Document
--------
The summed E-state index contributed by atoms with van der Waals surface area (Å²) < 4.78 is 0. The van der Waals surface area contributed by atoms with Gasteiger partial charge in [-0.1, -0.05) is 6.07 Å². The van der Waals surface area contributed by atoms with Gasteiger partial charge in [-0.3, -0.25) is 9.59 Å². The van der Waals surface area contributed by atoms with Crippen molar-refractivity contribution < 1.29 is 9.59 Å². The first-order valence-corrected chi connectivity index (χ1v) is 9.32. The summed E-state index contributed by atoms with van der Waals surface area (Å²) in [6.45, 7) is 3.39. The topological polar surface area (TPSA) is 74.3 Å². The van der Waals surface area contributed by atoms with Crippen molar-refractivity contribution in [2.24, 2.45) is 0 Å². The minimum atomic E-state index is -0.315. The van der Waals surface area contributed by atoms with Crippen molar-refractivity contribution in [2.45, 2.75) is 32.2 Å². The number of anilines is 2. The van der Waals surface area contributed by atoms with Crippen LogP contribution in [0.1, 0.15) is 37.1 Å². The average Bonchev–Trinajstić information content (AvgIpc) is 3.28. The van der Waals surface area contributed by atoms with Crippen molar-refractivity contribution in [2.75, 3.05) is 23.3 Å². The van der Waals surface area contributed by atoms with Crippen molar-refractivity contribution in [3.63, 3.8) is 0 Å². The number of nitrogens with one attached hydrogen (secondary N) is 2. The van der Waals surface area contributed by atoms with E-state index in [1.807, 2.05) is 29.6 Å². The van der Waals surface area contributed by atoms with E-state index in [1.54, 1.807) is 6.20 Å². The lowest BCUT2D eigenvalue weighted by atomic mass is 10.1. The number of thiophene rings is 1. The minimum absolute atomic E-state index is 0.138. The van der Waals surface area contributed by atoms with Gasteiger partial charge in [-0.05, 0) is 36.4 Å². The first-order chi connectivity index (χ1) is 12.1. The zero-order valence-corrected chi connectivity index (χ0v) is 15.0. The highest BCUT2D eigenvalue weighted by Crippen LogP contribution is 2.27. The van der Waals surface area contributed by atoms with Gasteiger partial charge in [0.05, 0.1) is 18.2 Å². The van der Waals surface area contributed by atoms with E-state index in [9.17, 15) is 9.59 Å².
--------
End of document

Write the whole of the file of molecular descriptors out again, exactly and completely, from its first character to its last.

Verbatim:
The summed E-state index contributed by atoms with van der Waals surface area (Å²) < 4.78 is 0. The van der Waals surface area contributed by atoms with Gasteiger partial charge in [-0.1, -0.05) is 6.07 Å². The van der Waals surface area contributed by atoms with Gasteiger partial charge in [-0.3, -0.25) is 9.59 Å². The van der Waals surface area contributed by atoms with Crippen molar-refractivity contribution < 1.29 is 9.59 Å². The first-order valence-corrected chi connectivity index (χ1v) is 9.32. The summed E-state index contributed by atoms with van der Waals surface area (Å²) in [6.45, 7) is 3.39. The topological polar surface area (TPSA) is 74.3 Å². The van der Waals surface area contributed by atoms with Crippen molar-refractivity contribution in [2.24, 2.45) is 0 Å². The minimum atomic E-state index is -0.315. The van der Waals surface area contributed by atoms with Crippen molar-refractivity contribution in [2.45, 2.75) is 32.2 Å². The number of anilines is 2. The van der Waals surface area contributed by atoms with Crippen LogP contribution in [0.1, 0.15) is 37.1 Å². The average Bonchev–Trinajstić information content (AvgIpc) is 3.28. The van der Waals surface area contributed by atoms with Crippen molar-refractivity contribution in [2.75, 3.05) is 23.3 Å². The van der Waals surface area contributed by atoms with Crippen molar-refractivity contribution in [3.63, 3.8) is 0 Å². The number of nitrogens with one attached hydrogen (secondary N) is 2. The van der Waals surface area contributed by atoms with E-state index in [1.807, 2.05) is 29.6 Å². The van der Waals surface area contributed by atoms with E-state index in [1.54, 1.807) is 6.20 Å². The lowest BCUT2D eigenvalue weighted by atomic mass is 10.1. The number of thiophene rings is 1. The minimum absolute atomic E-state index is 0.138. The van der Waals surface area contributed by atoms with Gasteiger partial charge in [-0.05, 0) is 36.4 Å². The first-order chi connectivity index (χ1) is 12.1. The zero-order valence-corrected chi connectivity index (χ0v) is 15.0. The highest BCUT2D eigenvalue weighted by Crippen LogP contribution is 2.27. The van der Waals surface area contributed by atoms with Gasteiger partial charge in [0.05, 0.1) is 18.2 Å². The van der Waals surface area contributed by atoms with E-state index in [9.17, 15) is 9.59 Å².